The Resurrection: what do I know?

As I try to point out often, I’m a historical realist – along the lines of N. T. Wright and E. P. Sanders. That essentially means that I believe that history is a fact, and a fact that we might know, but not necessarily a fact that we can know we know – not something that can be proven as fact. That said, a historical reconstruction doesn’t have to prove itself, but merely be convincing.

This all ties back into why I am a Christian. I am a Christian because of a man named Jesus – a man I cannot shake, even though I have wanted to at times. My faith stands in rings – the most important of which is the first ring – Jesus. The outer rings, various doctrines of practice and faith, come and go – sometimes depending on something as fickle as my mood (I admit it – when I’m angry at God there are things about Him I have a harder time trusting in than when I’m happy – how about you?). But even when my faith gets shredded I fall back on the person of Jesus. That is what this short article is regarding – a portrait of the Jesus I believe in…

I was raised an Atheist. As an atheist I believed most Christians to be kind, but ignorant. Over the years, through relationships, research, debates with close friends, and, I believe, the continual pull of the Holy Spirit, I discovered that the evidence in favor of the Jesus portrayed in the Gospels greatly outweighed my presuppositions against God. In fact, the historical evidence in support of Jesus’ miraculous life, death, and resurrection were instrumental in enabling me to look upon Jesus in a new light, and ultimately turn to Him with my whole life.

1.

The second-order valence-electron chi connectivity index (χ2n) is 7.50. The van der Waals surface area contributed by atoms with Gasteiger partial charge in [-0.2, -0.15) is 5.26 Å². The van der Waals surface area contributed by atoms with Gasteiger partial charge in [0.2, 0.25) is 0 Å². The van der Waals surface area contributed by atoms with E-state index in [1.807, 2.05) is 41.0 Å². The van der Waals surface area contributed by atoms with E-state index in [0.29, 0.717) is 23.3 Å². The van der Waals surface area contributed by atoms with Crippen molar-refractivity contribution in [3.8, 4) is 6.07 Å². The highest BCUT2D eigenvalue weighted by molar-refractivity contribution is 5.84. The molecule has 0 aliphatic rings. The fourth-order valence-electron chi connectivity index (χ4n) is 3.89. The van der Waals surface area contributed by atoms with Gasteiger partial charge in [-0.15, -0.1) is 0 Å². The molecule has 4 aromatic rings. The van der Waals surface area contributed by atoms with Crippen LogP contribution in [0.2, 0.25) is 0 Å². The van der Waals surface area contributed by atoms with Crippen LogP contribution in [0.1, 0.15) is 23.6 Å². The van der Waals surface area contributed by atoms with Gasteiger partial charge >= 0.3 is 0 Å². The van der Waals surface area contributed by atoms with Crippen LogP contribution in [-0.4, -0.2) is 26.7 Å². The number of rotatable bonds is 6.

To begin with one of the most important facts in favor of the Gospels overall historical reliability, reliable tradition holds that all of the writers of the canonical gospels were either apostles, or authorized to write by an apostle. Now, for those of you who might be unfamiliar with the word, an apostle was one who knew Jesus first hand, and was sent out by him to continue his work. The apostle Peter, who was likely behind the writing of Marks Gospel, stated, “We did not follow cleverly devised tales when we made known to you the power and coming of our Lord Jesus Christ, but we were eyewitnesses of His majesty.” Granted, this has recently been challenged by some in contemporary scholarship, and even more-so by many popular-critics, but these critiques are largely unfounded, based on little more than elaborate counter-intuitive theories – not hard evidence. If you’d like to read a few good critiques of these works, be sure to read Emory University professor Luke Timothy Johnson’s THE REAL JESUS, THE JESUS QUEST by Ben Witherington III, Gregory Boyd’s CYNIC SAGE OR SON OF GOD, or my personal favorite, a dialogue between Marcus Borg and N.T. Wright called THE MEANING OF JESUS. I list those books because I have little time to go into these arguments, but Id like to look quickly to one generalization that many tend to hold that I believe can easily be shown to be unlikely. Example; Many of those who hold a revisionist view of Jesus, believe that the Gospels were all pseudopigriphal, or rather that they were written under a false name. Now, many Gnostic texts were written this way, such as the Gospel of Thomas, the Apocryphon of James for instance. It is understandable that over time some Jesus myths might develop and even take written form under a false name in order to honor a deceased apostle, as was the practice from the late 200s through the 400s. However, these Gospels, if they may be called such, were sensationalist, obviously mythological in nature, and attempted to fill in the parts of Jesus life that either did not concern the authors of the canonical gospels, or where information was not available to them. In other cases pseudopigriphal Gospels were developed by Gnostic sects to lend authority to their interpretations of the Christ-story with the intentions of influencing the church at large with their secret truths about Jesus. Consider, though, how counter-authoritative it would be to name a hopefully influential pseudopigriphal work after those so unprestigious, as is the case with John-Mark and Luke, who are only remembered BECAUSE of the gospels named after them. Also, it also would seem that the titles were early additions to the text because, to quote Gregory Boyd, “If the titles…were added in the mid to late second century, we should expect a diversity of suggestions as to who authored them. Instead…we find absolutely no variants” Last but not least, their authorship is unaniminously testified to by 2nd century writers and historians. For example, the historian, Eusebius, who preserved the writings of Papias, a disciple of the apostle John, testifies to the authorship of the gospels. What should be even more troubling to liberal scholars is recorded by the Bishop Irenaeus, a former student of Polycarp and also a disciple of John’s, who was martyred for his Christian faith in 156 A.D. Iranaeus reported that Polycarp, in the moments before his death, claimed to have been a Christian for 86 years. If this is true, it places Polycarp’s conversion at around 70 A.D., causing significant problems for the fore-mentioned scholars, since this not only places him in the general area that the gospels were being written, and, according to them, at about the right time, but also as a student of one of the authors, the apostle John. Granting authority to Irenaeus testimony concerning the authorship of the Gospels, this essentially means that the gospels are not only sources of theology, which Jesus very character commands that anything written of him would be, but also reliable sources of history, even if one doesn’t hold to the doctrines of inspiration and/or inerrancy, i.e., even if one doesn’t believe that the Bible was written by God through man, and is therefore without error in the original manuscripts.